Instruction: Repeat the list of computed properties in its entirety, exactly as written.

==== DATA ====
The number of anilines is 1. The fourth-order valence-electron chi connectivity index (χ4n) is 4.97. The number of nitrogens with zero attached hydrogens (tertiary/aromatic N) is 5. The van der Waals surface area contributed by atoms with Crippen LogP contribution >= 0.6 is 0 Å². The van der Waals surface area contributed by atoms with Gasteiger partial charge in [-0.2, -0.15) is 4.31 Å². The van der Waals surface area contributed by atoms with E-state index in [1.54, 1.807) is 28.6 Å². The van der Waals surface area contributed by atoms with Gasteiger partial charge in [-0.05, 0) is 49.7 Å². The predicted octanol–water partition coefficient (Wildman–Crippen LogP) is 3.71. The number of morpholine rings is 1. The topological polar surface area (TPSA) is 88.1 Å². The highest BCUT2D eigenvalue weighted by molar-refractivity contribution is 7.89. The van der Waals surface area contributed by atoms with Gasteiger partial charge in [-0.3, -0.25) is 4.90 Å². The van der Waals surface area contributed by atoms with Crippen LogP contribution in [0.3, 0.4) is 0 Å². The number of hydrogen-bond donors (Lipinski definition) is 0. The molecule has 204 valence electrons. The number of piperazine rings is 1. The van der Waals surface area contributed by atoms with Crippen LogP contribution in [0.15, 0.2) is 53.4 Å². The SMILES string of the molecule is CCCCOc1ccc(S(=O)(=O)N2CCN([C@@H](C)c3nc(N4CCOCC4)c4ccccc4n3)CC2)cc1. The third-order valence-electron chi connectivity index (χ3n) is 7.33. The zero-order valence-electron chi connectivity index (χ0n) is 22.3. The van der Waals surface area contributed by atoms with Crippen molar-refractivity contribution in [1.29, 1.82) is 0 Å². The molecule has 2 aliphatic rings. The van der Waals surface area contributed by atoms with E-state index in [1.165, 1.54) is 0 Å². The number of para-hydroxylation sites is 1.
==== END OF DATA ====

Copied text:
The number of anilines is 1. The fourth-order valence-electron chi connectivity index (χ4n) is 4.97. The number of nitrogens with zero attached hydrogens (tertiary/aromatic N) is 5. The van der Waals surface area contributed by atoms with Crippen LogP contribution >= 0.6 is 0 Å². The van der Waals surface area contributed by atoms with Gasteiger partial charge in [-0.2, -0.15) is 4.31 Å². The van der Waals surface area contributed by atoms with E-state index in [1.54, 1.807) is 28.6 Å². The van der Waals surface area contributed by atoms with Gasteiger partial charge in [-0.05, 0) is 49.7 Å². The predicted octanol–water partition coefficient (Wildman–Crippen LogP) is 3.71. The number of morpholine rings is 1. The topological polar surface area (TPSA) is 88.1 Å². The highest BCUT2D eigenvalue weighted by molar-refractivity contribution is 7.89. The van der Waals surface area contributed by atoms with Gasteiger partial charge in [-0.3, -0.25) is 4.90 Å². The van der Waals surface area contributed by atoms with Crippen LogP contribution in [0.3, 0.4) is 0 Å². The number of hydrogen-bond donors (Lipinski definition) is 0. The molecule has 204 valence electrons. The number of piperazine rings is 1. The van der Waals surface area contributed by atoms with Crippen LogP contribution in [0.15, 0.2) is 53.4 Å². The SMILES string of the molecule is CCCCOc1ccc(S(=O)(=O)N2CCN([C@@H](C)c3nc(N4CCOCC4)c4ccccc4n3)CC2)cc1. The third-order valence-electron chi connectivity index (χ3n) is 7.33. The zero-order valence-electron chi connectivity index (χ0n) is 22.3. The van der Waals surface area contributed by atoms with Crippen molar-refractivity contribution in [1.29, 1.82) is 0 Å². The molecule has 2 aliphatic rings. The van der Waals surface area contributed by atoms with E-state index in [1.165, 1.54) is 0 Å². The number of para-hydroxylation sites is 1.